Interestingly some people have suggested that Bill Clinton’s reaction was an effort to defend his wife. It has been suggested that he gets so emotional when people attack his wife that he loses his composure –an argument that is truly surprising, given the way he kept his cool during his own shenanigans in the White House. The best argument against this perspective is actually watching the whole exchange. Though he references his wife and her positions briefly, the bulk of his rant is about his accomplishments. His evidence for the bill he supposedly disavowed does more to reinforce the problematic super-predator argument than help his wife mobilize supporters who are offended by it. Without calling them super-predators or wilding youths running amok in urban jungles, he clearly alludes to them as the “thirteen year old kids planning their own funerals in DC” and “gang leaders who got thirteen-year-olds hopped up on crack to send them out into the streets to murder other African Americans.” As I watched I found myself saying three things out loud to my own TV. First, damn, thirteen-year-olds have a hard life. Second, dude, you are talking about super-predators right now. Third and most importantly, for your wife’s sake, stop talking immediately. He apparently did not hear me.
How would the exchange with the protesters have looked if Bill had done his job as a political spouse rather than trying to win an argument about race, crime, and his political legacy, which he has already lost among most blacks? What would have happened if he had subverted his own views and merely restated his wife’s assertion that she regrets using the statement? That simple phrasing wouldn’t have required him to say that either of them regretted the bill or anything else about it. He simply had to do what political spouses—political wives, rather—have done forever. He needed to say that his wife is not him and that her views are the ones that should matter. He needed to say that his wife has expressed her regret about this and she is the one that people will be voting for on Election Day. He needed to say things that would get his wife elected and not make listeners believe that Hillary Clinton’s previous expressions of regret were just another example of the Clinton’s willingness to do or say anything in the name of political expediency.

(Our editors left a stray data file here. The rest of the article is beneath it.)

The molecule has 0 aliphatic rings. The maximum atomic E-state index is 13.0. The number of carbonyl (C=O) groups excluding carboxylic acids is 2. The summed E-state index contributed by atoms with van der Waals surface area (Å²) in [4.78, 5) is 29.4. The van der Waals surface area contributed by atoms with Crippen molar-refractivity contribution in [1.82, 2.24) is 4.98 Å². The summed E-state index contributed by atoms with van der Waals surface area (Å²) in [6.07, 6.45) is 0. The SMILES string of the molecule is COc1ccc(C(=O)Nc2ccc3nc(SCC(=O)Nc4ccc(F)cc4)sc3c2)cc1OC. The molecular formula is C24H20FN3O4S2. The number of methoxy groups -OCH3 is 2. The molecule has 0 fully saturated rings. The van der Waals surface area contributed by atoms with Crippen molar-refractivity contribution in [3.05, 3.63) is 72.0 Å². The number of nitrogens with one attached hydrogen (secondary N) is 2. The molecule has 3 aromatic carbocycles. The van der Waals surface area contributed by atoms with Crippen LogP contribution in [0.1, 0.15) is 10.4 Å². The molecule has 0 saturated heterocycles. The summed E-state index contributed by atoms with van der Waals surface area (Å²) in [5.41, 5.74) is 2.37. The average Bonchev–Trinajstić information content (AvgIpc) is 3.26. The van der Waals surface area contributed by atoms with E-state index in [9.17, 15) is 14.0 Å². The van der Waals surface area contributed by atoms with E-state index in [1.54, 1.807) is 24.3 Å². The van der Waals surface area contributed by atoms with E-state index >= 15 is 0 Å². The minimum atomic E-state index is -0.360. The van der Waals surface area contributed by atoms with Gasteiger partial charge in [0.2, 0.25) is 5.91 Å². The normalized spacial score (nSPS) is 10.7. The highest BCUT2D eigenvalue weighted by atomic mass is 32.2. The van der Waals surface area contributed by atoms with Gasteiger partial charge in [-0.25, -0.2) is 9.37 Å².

Other first spouses have disagreed with their husbands on significant policy issues, retracted controversial statements, and smiled with painfully clenched teeth in service to their partners’ political ambitions. Barbara Bush disagreed with her husband on abortion rights and refrained from speaking about it until 1992. By that time, her husband had served two terms as Vice President and one as President. In 2008, Michelle Obama told a Wisconsin audience, “For the first time in my adult life, I am really proud of my country. Not just because Barack is doing well, but I think people are hungry for change.” She was lambasted by the right for being unpatriotic and had to repeatedly clarify that she was talking about her pride in the significant grassroots political support her husband was receiving. Alicia Florrick is going through yet another trial with Peter. Oh, wait, those are fictional television characters but still applicable here. I want to be clear that I am recounting these events, not lauding them. These women are not former presidents, but are they all intellectual and political forces in their own right, and the fact that they could not speak clearly about their own opinions and were essentially treated as appendages to their husbands galls me. Bill Clinton’s unwillingness to do the same for his wife is equally galling to me.